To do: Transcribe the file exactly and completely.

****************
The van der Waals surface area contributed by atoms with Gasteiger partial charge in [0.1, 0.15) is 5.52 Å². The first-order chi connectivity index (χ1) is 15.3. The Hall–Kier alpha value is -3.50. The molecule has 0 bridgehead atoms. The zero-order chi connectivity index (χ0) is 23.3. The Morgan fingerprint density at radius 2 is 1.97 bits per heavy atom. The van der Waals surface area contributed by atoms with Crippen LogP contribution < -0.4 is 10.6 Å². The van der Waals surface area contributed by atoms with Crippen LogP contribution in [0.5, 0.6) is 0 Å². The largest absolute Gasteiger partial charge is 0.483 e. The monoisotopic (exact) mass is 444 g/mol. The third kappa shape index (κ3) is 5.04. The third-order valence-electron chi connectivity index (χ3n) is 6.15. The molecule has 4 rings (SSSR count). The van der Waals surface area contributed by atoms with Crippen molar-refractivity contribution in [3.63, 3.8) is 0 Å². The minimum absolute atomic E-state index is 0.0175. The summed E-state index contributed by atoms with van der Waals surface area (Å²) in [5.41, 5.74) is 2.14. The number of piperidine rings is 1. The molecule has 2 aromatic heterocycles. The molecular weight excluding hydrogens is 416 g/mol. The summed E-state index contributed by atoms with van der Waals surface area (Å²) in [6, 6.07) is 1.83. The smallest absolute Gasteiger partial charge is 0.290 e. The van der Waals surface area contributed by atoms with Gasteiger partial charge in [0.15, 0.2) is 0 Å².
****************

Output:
The van der Waals surface area contributed by atoms with Gasteiger partial charge in [0.1, 0.15) is 5.52 Å². The first-order chi connectivity index (χ1) is 15.3. The Hall–Kier alpha value is -3.50. The molecule has 0 bridgehead atoms. The zero-order chi connectivity index (χ0) is 23.3. The Morgan fingerprint density at radius 2 is 1.97 bits per heavy atom. The van der Waals surface area contributed by atoms with Crippen LogP contribution < -0.4 is 10.6 Å². The van der Waals surface area contributed by atoms with Crippen LogP contribution in [0.5, 0.6) is 0 Å². The largest absolute Gasteiger partial charge is 0.483 e. The monoisotopic (exact) mass is 444 g/mol. The third kappa shape index (κ3) is 5.04. The third-order valence-electron chi connectivity index (χ3n) is 6.15. The molecule has 4 rings (SSSR count). The van der Waals surface area contributed by atoms with Crippen molar-refractivity contribution in [3.63, 3.8) is 0 Å². The minimum absolute atomic E-state index is 0.0175. The summed E-state index contributed by atoms with van der Waals surface area (Å²) in [5.41, 5.74) is 2.14. The number of piperidine rings is 1. The molecule has 2 aromatic heterocycles. The molecular weight excluding hydrogens is 416 g/mol. The summed E-state index contributed by atoms with van der Waals surface area (Å²) in [6, 6.07) is 1.83. The smallest absolute Gasteiger partial charge is 0.290 e. The van der Waals surface area contributed by atoms with Gasteiger partial charge in [0.15, 0.2) is 0 Å².